Summer Book Reviews
Crimeculture kicks off with a brand new series of book reviews, covering some of the best recently published crime fiction. Read our recommendations and reviews for summer 2016 below.
Rory Flynn, Dark Horse
Review by Kate Horsley
Dark Horse is the second novel in Rory Flynn’s Detective Eddy Harkness series, recounting the exploits of a hero created in the great tradition of American urban tough guy protagonists – men knocked about by life, tarnished but fearlessly dedicated to getting the job done. At the beginning of the book, Eddy is already legendary, both for tackling Boston’s criminals and for getting himself into trouble. Courageous and compassionate, he is deeply committed to the city he loves and willing when necessary to bend the rules to protect it.
In the first chapters, Harkness, half drowned, battles for survival as a hurricane floods Boston. As he rides on top of a taxi that lurches through the raging water, he tenaciously keeps his hold on the deaf boy he is trying to rescue: “They thrash through the tempest, swept underwater and dragged down with the cars, trashcans, and stinking debris, the sepia water pulling at them with greedy hands. Harkness struggles toward the dim light above them…” It’s a terrific, dramatic opening, and one that foreshadows the narrative conflicts of the novel as a whole – the detective’s strength of character, his determination to help the weak, and his struggle against the vicious, submerged forces of economic and political corruption that pull at people with “greedy hands”, threatening to wreak havoc on the life of the city.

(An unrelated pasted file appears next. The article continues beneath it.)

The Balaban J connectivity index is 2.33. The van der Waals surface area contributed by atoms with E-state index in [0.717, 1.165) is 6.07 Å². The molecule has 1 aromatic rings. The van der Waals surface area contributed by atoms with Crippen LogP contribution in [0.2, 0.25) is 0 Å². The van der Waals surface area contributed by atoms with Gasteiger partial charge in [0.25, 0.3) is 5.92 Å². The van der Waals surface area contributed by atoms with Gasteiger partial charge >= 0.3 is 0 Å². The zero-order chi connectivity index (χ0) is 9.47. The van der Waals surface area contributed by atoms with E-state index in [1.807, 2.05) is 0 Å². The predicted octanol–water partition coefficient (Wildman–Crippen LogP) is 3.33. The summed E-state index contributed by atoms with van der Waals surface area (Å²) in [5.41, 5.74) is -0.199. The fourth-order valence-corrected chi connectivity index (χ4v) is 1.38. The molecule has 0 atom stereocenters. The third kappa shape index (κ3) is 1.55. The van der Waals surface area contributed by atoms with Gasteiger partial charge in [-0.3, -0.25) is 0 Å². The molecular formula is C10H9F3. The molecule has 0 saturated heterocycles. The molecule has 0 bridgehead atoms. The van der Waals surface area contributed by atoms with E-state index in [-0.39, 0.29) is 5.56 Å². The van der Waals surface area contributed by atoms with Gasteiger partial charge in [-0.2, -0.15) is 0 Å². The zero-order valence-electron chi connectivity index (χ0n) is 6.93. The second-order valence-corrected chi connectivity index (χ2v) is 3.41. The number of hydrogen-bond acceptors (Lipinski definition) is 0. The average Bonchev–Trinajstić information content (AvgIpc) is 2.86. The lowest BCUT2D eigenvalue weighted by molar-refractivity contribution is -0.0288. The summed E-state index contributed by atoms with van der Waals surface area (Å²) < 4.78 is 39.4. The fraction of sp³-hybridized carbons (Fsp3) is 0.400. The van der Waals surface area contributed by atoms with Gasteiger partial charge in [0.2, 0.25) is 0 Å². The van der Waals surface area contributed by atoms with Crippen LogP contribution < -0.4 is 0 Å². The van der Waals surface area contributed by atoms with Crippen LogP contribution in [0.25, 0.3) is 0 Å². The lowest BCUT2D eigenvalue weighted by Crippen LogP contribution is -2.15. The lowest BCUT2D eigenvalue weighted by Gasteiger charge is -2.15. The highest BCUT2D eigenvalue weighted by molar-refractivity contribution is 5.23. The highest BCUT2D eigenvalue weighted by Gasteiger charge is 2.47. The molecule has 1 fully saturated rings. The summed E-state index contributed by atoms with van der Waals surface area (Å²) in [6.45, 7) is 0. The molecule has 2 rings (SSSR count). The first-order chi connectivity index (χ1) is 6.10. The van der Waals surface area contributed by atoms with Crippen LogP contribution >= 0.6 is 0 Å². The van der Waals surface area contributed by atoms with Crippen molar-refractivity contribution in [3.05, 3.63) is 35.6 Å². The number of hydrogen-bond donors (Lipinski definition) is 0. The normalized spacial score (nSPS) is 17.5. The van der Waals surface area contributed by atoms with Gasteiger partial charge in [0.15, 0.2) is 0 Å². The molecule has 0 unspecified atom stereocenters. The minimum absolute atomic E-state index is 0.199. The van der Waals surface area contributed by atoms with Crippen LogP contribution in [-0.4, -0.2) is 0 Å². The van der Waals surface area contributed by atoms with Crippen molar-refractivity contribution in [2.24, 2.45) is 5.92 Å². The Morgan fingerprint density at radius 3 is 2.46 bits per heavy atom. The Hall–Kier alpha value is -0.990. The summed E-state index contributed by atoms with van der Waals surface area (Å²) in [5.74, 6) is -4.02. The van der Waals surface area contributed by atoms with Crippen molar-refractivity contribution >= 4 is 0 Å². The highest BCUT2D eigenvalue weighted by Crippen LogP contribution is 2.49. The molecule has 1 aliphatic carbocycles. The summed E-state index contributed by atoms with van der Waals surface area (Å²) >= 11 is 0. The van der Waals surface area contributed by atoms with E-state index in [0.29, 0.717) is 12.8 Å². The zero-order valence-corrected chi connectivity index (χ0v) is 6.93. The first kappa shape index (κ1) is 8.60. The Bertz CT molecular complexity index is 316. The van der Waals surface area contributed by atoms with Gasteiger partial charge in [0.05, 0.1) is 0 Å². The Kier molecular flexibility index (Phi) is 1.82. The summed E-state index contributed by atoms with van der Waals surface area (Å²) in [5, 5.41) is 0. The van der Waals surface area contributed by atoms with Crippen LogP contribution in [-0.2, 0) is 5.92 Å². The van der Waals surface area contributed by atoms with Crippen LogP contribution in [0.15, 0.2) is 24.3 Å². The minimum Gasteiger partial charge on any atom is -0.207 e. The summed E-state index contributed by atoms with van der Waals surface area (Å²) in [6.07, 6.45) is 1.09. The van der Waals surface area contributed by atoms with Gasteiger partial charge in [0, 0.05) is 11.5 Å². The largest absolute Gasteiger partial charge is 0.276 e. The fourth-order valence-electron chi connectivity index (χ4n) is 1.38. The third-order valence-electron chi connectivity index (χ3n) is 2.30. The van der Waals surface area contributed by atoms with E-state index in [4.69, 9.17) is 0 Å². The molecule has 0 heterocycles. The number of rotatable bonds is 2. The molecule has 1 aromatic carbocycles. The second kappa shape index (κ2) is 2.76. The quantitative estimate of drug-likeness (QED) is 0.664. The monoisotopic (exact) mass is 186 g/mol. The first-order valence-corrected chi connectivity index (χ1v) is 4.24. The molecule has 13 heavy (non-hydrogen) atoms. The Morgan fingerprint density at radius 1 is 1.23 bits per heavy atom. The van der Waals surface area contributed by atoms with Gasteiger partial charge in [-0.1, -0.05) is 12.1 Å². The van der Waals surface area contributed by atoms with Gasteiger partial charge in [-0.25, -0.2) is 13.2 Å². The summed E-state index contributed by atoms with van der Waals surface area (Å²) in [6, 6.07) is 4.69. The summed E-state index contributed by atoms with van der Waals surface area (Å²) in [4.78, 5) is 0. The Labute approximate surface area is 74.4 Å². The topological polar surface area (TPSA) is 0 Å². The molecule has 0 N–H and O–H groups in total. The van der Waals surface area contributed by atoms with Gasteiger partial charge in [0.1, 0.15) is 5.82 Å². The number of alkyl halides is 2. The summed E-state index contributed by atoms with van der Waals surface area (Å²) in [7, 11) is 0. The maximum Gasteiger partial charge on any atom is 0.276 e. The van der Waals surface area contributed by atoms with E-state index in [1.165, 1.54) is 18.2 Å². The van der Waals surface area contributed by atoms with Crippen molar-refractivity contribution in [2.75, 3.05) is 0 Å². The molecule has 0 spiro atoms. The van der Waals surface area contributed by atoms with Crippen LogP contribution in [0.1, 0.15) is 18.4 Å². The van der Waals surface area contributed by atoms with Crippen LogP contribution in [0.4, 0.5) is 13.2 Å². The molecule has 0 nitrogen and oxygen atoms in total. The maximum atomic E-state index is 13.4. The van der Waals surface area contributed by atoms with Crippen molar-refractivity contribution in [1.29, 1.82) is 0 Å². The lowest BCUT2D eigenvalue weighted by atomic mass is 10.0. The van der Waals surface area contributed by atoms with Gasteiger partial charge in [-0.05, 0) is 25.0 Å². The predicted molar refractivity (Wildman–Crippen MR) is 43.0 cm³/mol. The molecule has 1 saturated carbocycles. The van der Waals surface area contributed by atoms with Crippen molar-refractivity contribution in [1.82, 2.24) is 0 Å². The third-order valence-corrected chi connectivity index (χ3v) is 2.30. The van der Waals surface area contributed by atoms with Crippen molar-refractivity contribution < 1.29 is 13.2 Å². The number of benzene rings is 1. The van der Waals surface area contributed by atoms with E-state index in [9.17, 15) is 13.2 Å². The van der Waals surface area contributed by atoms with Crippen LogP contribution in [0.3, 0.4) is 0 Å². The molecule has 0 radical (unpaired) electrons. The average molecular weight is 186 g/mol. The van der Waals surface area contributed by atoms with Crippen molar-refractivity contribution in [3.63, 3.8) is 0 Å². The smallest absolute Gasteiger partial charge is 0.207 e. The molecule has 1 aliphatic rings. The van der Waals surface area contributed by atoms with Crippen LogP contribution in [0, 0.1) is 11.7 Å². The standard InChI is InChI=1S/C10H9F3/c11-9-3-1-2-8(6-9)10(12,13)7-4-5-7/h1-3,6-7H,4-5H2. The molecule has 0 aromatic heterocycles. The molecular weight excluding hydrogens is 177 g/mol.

As head of Narco-Intel, Eddy’s remit is to investigate drug crime, and the ‘dark horse’ of the novel’s title is a particularly dangerous drug, a mix of high-grade heroin with cheap brown lactose that’s ultimately responsible for more than a thousand overdoses. But as he tracks the sources of this deadly threat, Eddy finds that the distribution of dark horse is “just the beginning”, a part of something larger and even more sinister that menaces Boston’s Lower South End: “The more you dig, the more dirt you’ll find.” True to character, Eddy unhesitatingly persists in digging more deeply, and the closer he gets to the men responsible the more warnings he receives: “They’re cold-hearted power brokers, Eddy. And if they decide to, they’ll crush you.”
Pretending to uphold Boston’s fine traditions and civic pride, these avaricious and corrupt men serve only their own financial interests. Swayed by the schemes of a man who sees himself as “an urban-planning visionary”, they are willing to betray their fellow citizens in order to tighten their control of the city. Flynn skillfully builds the tension as Harkness uncovers the hidden connections, the conspiratorial plans that will destroy the lives of ordinary Bostonians.